25 E Pearson
Panel Discussion on “Natural Law in Court”
Lumen Christi Institute
May 18 2017 5:15—7:30 p.m.
Loyola University School of Law, Power Rogers & Smith Ceremonial Courtroom (10th Floor)
25 E Pearson St.
Chicago, IL 60611
$25 Registration / Free for Students with ID / 1 CLE CREDIT for an additional fee of $10
Cosponsored by the Catholic Lawyers Guild of Chicago and the Loyola University of Chicago School of Law.
Join us for a reception and panel discussion of the recent book by R. H. Helmholz, Natural Law in Court: A History of Legal Theory in Practice (Harvard University Press, 2015). Copies of the book will be available for purchase.
Until very recently, lawyers in the Western tradition studied natural law as a part of their training, and the task of the judicial system was to put its tenets into concrete form, building an edifice of positive law on natural law’s foundations. Although much has been written about natural law in theory, surprisingly little has been said about how it has shaped legal practice. Natural Law in Court asks how lawyers and judges made and interpreted natural law arguments in England, Europe, and the United States, from the beginning of the sixteenth century to the American Civil War.
5:15PM Registration and Reception
R. H. Helmholz is Ruth Wyatt Rosenson Distinguished Service Professor of Law at the University of Chicago, where he has taught since 1981. A graduate of Harvard Law School, he also received an AB in French literature from Princeton University and a PhD in medieval history from the University of California at Berkeley. His teaching interests have been centered in the law of property and in various aspects of natural resources law. His research interests have been concentrated in legal history. In the latter, his principal contribution has been to show the relevance of the Roman and canon laws to the development of the common law. He is a Fellow of the American Academy of Arts and Sciences, a Fellow of the Medieval Academy of America, a Member of the American Law Institute, and a Corresponding Fellow of the British Academy. Professor Helmolz’s many books include The History of the Canon Law and Ecclesiatical Jurisdiction, 597-1649; Marriage Litigation in Medieval England; The Spirit of Classical Canon Law; and, most recently, Natural Law in Court.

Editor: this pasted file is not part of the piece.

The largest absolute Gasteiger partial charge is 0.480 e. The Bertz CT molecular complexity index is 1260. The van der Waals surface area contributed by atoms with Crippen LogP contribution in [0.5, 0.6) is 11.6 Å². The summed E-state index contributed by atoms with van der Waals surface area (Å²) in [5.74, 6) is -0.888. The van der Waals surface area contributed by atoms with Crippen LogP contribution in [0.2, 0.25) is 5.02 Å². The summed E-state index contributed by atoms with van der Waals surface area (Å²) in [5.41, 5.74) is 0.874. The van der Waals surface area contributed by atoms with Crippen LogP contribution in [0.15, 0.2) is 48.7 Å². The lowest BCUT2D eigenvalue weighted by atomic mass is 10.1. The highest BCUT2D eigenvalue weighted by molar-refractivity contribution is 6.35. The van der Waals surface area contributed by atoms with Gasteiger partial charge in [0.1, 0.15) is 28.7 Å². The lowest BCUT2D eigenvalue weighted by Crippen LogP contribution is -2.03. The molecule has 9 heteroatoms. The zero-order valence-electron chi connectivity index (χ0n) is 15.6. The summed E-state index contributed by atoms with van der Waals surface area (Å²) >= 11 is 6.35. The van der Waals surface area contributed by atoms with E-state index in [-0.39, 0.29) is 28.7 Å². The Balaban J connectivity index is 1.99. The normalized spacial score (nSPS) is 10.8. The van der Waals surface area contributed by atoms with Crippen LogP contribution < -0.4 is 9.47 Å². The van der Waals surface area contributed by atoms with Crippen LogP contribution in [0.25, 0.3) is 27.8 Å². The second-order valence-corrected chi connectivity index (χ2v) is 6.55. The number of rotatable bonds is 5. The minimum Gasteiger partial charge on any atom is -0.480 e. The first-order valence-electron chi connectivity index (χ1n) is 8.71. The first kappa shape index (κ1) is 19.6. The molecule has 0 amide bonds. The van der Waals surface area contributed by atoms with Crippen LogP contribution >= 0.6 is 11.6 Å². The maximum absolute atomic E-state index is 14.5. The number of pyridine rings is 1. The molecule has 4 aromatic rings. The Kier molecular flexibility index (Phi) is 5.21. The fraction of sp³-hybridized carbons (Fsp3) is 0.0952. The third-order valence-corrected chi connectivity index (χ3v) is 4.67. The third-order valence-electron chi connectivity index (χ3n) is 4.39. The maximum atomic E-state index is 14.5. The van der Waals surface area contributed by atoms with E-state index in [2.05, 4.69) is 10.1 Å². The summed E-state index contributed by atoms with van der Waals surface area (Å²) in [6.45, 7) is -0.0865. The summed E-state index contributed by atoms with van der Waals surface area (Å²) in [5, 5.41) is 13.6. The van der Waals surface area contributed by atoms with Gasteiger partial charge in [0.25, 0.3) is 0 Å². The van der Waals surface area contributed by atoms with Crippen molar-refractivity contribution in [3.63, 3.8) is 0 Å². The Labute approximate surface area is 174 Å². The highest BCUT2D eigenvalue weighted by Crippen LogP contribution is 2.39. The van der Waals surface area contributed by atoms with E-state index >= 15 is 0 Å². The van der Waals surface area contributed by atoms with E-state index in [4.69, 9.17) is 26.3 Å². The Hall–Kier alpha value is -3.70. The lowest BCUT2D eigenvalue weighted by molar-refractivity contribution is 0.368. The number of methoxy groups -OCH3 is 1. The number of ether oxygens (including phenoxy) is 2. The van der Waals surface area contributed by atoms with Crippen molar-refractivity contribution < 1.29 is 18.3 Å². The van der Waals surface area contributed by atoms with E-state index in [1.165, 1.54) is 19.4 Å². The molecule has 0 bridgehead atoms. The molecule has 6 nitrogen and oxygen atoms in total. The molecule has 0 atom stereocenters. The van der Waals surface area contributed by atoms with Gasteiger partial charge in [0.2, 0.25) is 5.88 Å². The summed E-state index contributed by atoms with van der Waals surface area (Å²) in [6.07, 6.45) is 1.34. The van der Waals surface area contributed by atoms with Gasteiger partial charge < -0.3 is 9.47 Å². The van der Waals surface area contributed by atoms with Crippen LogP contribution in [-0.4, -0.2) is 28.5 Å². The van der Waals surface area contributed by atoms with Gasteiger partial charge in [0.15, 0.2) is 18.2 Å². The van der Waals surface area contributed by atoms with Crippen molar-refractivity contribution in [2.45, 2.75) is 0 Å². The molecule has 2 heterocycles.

Michael Moreland is Professor of Law at Villanova University and Mary Ann Remick Senior Visiting Fellow at the Center for Ethics and Culture and Concurrent Professor of Law at the University of Notre Dame. He holds a BA in philosophy from Notre Dame, an MA and PhD in Theological Ethics from Boston College, and a JD from the University of Michigan. He teaches and writes in the areas of torts, bioethics, and law and religion. Professor Moreland served as the project leader for The Libertas Project, a program from 2013 to 2015 at Villanova sponsored by a grant from the John Templeton Foundation exploring religious and economic freedom in American public life, and served as Associate Director for Domestic Policy at the White House under President George W. Bush.
Jeffrey Pojanowski is Professor of Law at the University of Notre Dame. He holds an A.B. in Public Policy with highest honors from Princeton University and graduated magna cum laude from Harvard Law School in 2004, where he was Articles Co-Chair for the Harvard Law Review. After law school, he served as a law clerk to then-Judge John Roberts on the United States Court of Appeals for the D.C. Circuit and then to Justice Anthony Kennedy on the Supreme Court of the United States. Professor Pojanowski teaches and writes in the areas of administrative law, jurisprudence, legal interpretation, and torts. In 2013, he was named Distinguished Professor of the Year. He has published work in the Georgetown Law Journal, Northwestern University Law Review, Texas Law Review, UCLA Law Review, and the Virginia Law Review, among other publications.
Adrian Vermeule is the Ralph S. Tyler, Jr. Professor of Constitutional Law at Harvard University. He was previously the Bernard D. Meltzer Professor of Law at the University of Chicago. He was elected to the American Academy of Arts and Sciences in 2012. His research focuses on administrative law, the administrative state, the design of institutions, and constitutional theory. Having grown up in Cambridge and attended Harvard College ’90 and Harvard Law School ’93, Vermeule lives in Cambridge still. Professor Vermeule is author or co-author of nine books, most recently Law’s Abnegation: From Law’s Empire to the Administrative State (2016), The Constitution of Risk (2014) and The System of the Constitution (2012).